Pink Fire Pointer 2011

Wednesday, 26 October 2011

Geniuses photographers

By some magical means few days ago I came across two photographers that I fell in love with.
My words can not describe how much adoration I hold for these pictures.

Lillian Bassman is in first place in subjective opinion ;) She was a fashion photographer from 1940's till 1960's and mostly published in Harper's Bazaar. After 70's her interest in pure and feminine form unfortunately got out of fashion ; she explained it that this happened when models started getting so young, she said ''it's hard for me to imagine $20,000 dress on a 14 years old girl''. Like many photographers of this times they decided to abandon their profession, but Mr. Bassman's approach was much more aggressive, she had enough of fashion, she destroyed some of her work and the rest placed in a bag and tossed it somewhere. However because fashion is just like a boomerang, it always come back, so she looked for her tossed and forgotten bag of photographs , and world fall back in love with her. 

Deborah Turbeville
When she was twenty she moved to NYC to work with a designer Claire McCardell. Soon she realized that her heart lies in photography.
''I say yes to style,'' she said, ''yes to mood, yes to ambiguity.'' I just love that quote,  so sophisticated.
The fashion in her pictures come either from 1890's or 1930's. They are delicate but also bizarre and distinctive.  Deborah divides her time between New York and St. Petersburg, the city that inspires her the most, we can almost see that in her pictures, the atmosphere of Russia, cold, distant, silent despair and angrily calm.
I don't know why but in most of her photograph the models eyes seem empty, there's something creepy about her pictures, and that weird neck angles...

Thursday, 13 October 2011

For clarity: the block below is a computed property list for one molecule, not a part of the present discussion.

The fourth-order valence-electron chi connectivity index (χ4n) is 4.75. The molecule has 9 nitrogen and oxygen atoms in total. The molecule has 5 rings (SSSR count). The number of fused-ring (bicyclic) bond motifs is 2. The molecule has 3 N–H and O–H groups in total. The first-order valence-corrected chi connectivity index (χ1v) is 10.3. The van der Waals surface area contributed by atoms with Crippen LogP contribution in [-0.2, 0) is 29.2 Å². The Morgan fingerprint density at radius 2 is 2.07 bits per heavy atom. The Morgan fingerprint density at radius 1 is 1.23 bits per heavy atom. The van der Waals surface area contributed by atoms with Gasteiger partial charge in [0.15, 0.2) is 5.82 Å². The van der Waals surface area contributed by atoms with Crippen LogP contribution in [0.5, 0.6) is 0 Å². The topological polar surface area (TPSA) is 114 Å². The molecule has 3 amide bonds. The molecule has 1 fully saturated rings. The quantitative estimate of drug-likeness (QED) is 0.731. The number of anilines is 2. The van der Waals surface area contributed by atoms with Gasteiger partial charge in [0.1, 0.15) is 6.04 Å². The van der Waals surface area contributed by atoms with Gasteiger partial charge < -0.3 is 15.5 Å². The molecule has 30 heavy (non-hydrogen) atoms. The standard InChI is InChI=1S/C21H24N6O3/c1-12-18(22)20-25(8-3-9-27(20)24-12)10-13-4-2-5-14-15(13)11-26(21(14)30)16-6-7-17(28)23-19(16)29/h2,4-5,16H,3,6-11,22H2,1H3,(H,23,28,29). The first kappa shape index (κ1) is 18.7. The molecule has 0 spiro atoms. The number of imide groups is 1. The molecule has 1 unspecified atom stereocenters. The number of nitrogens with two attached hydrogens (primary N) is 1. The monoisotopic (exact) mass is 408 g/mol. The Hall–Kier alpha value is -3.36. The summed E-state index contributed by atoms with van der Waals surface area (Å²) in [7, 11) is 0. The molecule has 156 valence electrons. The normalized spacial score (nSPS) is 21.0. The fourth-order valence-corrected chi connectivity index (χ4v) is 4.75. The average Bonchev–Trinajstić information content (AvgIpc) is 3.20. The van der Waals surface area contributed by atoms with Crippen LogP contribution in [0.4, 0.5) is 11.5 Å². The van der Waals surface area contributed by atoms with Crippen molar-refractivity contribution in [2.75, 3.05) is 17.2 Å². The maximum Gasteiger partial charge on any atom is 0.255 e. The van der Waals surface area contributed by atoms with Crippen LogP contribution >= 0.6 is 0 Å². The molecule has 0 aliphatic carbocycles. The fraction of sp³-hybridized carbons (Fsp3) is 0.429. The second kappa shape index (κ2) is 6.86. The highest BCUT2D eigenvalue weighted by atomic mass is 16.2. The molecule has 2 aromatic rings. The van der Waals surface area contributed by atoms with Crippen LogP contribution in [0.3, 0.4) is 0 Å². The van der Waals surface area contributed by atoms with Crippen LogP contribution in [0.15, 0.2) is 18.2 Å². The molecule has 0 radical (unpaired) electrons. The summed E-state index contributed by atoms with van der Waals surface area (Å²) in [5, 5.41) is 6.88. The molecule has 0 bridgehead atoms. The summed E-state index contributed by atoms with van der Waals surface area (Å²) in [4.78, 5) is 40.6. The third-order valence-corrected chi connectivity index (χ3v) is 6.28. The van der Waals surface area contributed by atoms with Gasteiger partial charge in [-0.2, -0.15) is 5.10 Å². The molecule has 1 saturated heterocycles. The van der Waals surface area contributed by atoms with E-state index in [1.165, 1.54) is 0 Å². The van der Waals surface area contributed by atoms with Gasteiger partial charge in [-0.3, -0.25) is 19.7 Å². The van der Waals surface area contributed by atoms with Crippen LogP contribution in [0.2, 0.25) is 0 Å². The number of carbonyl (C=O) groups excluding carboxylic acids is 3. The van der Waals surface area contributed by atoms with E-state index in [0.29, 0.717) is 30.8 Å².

I think this impressionism is a very relevant subject for those short gloomy days and long dark evenings of autumn, which unquestionably and unrelentingly knocked on our door.
I personally discovered it recently, which may seems bizarre or as if I'm from another planet because apparently it's everywhere. It's the most widely known art movement, because it's so commercialized, that changed the perception and function of art... well to be honest creativity began with impressionism.

   I myself wasn't sure where the big deal was, impressionist paintings look pretty and are pleasant to look at, but  was that enough to be a such a remarkable a highly valued art movement? I couldn't see the real , breathtaking painting skills.

  My mistake couldn't be bigger. If we take into consideration that all art before Impressionist came to this world looked like this: 

and along those lines, that may show why impressionism was such a vision and in some way rebellion.
Most of the impressionists attended elite art schools, where artistic education was very restricted. There were very clearly set out expectations that every student had to grow up to, and in fact the where the group of students was leaving a school they all had similarly shaped perspectives and perception and produced nearly identical art. 
    However, there were few individualistic characters that were inspired by the simplest things, they believed that art should be joyful and that more important was capturing the fleeting feeling and atmosphere of moment rather then precision and details. 

   Monet, the most famous of impressionists, was fascinated for example with the Industrial Revolution that was taking place in Paris. His painting weren't appreciated and he met a lot of obstacles on his way and cruel criticism by the rulers of the old salon art system.